By Shalini Ramachandran
For roughly two months, about 900,000 households in small towns across the U.S. haven't been able to watch
Nickelodeon, MTV or Comedy Central, as a result of a blackout of the Viacom Inc.-owned channels by some 60 small cable
So far, there is little evidence any more than a handful of the households care.
After bracing to lose as many as a 10th of their customers, the operators have lost less than 2% of their
collective subscribers, according to an industry group that represents the operators.
Some customers seem unperturbed. "Quite frankly, I can't say I did notice," said David Smith. The 64-year-old tire-
shop owner in Edinboro, Pa., is a subscriber to the local company, Coaxial Cable Television Corp. He said he hadn't
watched Viacom channels in at least a dozen years.
Viacom isn't worried either, saying it expects "no financial impact" from losing what is only about 1% of total
pay-TV households. As a result, with the cable operators unhappy about the price Viacom wants for the right to carry the
channels, executives say the blackout is likely to be permanent. Several have replaced the Viacom channels with others.
The situation signals a shift in the often-tense relations between pay-TV operators and entertainment companies.
With video choices increasing, operators are starting to push back at program cost increases by dropping channels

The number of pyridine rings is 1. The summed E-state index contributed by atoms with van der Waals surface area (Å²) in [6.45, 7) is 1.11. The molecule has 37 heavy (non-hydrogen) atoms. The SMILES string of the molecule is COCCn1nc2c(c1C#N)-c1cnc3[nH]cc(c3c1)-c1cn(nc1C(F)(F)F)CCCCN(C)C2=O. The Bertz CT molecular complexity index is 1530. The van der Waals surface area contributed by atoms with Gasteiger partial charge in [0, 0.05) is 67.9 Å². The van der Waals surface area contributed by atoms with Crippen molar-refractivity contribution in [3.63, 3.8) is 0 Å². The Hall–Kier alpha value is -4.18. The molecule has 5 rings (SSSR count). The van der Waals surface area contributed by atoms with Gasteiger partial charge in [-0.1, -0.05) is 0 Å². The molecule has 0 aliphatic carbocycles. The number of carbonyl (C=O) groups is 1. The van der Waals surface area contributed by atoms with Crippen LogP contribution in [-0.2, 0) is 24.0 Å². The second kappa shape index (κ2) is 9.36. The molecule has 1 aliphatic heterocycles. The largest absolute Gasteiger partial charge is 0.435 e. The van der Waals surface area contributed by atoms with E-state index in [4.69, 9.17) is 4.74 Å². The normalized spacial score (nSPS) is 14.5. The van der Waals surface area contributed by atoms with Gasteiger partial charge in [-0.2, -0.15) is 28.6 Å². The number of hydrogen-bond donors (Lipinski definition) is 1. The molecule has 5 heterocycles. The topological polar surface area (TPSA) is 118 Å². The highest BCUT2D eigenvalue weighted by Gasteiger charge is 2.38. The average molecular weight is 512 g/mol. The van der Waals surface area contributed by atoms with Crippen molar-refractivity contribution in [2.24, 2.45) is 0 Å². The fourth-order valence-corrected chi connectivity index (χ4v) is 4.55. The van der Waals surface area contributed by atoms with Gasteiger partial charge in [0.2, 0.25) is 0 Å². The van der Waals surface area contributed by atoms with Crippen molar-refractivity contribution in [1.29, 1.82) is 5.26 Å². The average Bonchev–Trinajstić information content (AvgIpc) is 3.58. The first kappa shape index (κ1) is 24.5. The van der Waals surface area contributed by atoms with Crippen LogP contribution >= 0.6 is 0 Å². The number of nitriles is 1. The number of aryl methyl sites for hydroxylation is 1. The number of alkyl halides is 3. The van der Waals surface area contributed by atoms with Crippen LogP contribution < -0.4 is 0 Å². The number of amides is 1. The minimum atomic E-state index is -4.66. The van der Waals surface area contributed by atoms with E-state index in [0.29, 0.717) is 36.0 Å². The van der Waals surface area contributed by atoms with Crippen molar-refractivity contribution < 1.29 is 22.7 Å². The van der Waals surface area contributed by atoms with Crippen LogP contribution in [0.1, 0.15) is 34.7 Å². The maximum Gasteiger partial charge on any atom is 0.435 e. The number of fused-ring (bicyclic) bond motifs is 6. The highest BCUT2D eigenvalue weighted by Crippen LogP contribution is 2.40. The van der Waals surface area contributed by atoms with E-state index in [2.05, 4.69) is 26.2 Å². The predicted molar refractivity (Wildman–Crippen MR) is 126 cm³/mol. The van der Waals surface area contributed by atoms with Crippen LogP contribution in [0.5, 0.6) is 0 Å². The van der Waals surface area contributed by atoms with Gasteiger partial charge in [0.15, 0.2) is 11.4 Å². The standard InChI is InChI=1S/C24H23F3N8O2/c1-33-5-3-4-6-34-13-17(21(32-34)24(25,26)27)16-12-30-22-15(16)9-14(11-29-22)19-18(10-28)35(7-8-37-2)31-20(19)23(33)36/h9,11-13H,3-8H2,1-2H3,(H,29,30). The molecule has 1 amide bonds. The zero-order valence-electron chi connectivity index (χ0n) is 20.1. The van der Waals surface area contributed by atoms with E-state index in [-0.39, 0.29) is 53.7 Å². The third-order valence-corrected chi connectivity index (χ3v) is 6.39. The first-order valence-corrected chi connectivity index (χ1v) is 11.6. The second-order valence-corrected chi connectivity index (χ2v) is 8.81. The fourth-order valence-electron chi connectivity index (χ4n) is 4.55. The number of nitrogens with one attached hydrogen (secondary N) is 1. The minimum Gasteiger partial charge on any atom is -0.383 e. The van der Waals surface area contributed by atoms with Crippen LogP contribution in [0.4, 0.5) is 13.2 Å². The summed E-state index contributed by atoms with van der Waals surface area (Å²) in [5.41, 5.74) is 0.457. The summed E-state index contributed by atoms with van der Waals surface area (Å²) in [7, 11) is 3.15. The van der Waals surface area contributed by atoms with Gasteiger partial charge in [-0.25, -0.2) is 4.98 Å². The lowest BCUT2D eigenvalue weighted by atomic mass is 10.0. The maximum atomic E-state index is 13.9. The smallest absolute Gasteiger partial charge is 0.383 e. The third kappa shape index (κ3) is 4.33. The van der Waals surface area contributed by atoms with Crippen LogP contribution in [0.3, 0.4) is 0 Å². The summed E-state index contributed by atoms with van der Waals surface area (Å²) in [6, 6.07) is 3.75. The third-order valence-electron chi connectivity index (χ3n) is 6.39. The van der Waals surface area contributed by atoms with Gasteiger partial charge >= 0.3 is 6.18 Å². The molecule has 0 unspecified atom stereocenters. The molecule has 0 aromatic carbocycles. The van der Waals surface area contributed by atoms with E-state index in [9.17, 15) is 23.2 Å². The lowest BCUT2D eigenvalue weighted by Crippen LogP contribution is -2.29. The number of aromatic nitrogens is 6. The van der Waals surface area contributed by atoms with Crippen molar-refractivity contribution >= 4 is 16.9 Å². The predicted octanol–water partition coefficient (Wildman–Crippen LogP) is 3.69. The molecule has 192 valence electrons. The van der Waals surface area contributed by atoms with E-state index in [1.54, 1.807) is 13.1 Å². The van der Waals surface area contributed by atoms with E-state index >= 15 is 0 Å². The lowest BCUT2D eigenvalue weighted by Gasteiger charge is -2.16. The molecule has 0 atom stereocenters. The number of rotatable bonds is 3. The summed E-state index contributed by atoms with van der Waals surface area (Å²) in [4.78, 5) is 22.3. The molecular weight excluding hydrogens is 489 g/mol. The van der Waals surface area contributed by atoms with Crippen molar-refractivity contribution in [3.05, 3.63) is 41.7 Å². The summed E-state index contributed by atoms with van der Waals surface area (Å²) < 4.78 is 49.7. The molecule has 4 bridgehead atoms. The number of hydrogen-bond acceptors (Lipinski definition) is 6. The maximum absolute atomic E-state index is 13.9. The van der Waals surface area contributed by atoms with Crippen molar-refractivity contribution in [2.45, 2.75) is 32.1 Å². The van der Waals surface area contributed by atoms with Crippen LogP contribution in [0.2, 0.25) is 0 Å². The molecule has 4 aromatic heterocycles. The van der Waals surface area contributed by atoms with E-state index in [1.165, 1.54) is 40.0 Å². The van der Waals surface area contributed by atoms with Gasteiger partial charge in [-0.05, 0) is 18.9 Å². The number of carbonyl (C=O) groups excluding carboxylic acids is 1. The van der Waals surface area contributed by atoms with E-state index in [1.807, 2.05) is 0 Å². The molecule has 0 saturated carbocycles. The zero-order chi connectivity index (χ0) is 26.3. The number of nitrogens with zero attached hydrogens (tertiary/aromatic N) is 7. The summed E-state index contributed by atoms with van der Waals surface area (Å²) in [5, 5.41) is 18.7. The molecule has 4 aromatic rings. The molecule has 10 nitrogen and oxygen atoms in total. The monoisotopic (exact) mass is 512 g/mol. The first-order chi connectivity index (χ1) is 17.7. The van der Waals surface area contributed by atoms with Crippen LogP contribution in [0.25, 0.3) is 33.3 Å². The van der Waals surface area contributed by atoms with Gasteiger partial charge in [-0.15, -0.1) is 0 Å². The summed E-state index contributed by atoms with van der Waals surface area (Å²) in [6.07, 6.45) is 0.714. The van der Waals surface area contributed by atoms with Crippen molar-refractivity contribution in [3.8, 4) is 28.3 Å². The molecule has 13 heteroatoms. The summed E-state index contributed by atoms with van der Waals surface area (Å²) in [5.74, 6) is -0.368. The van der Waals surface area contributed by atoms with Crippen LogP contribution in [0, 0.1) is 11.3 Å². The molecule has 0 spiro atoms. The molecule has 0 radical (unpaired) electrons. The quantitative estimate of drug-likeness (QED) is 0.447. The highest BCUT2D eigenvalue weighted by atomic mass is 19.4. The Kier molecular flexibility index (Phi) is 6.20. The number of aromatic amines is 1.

To be sure, high-profile channels such as the traditional broadcasting networks retain plenty of clout. Last year
Time Warner Cable Inc. blinked after a month-long blackout of CBS Corp.'s flagship network, following sharp subscriber
losses. But some pay-TV executives predict that channels increasingly will be carried only where there is viewer demand.
The markets in the current dispute are mostly rural and suburban, in states including Oklahoma, Minnesota, Iowa and
Idaho, where Viacom's portfolio of young-skewing channels with edgy programming popular in urban centers may not carry
as much sway. While Comedy Central features personalities including Jon Stewart and Stephen Colbert, executives at two
of the small cable companies said customers were more unhappy about missing "I Love Lucy" reruns on Viacom'sTV Land.
There are signs that the dispute, and the lack of viewer reaction, could embolden other operators to take similar
action. Jeff Janssen, vice president of sales and marketing at ImOn Communications, a Cedar Rapids, Iowa, cable company
that no longer has Viacom programming, said he had been fielding calls from other larger cable operators who have been
inquiring about the results of the drop.
"I think there are going to be a significant number of larger cable operators that may follow suit" with other
major programmers, Mr. Janssen said.
The operators in the dispute--the biggest of which is Cable One, owned by Graham Holdings Co., formerly known as
Washington Post Co.--for years have bought programming through a consortium called the National Cable Television
Cooperative Inc. But when the NCTC reached its most recent agreement in April with Viacom, many operators thought the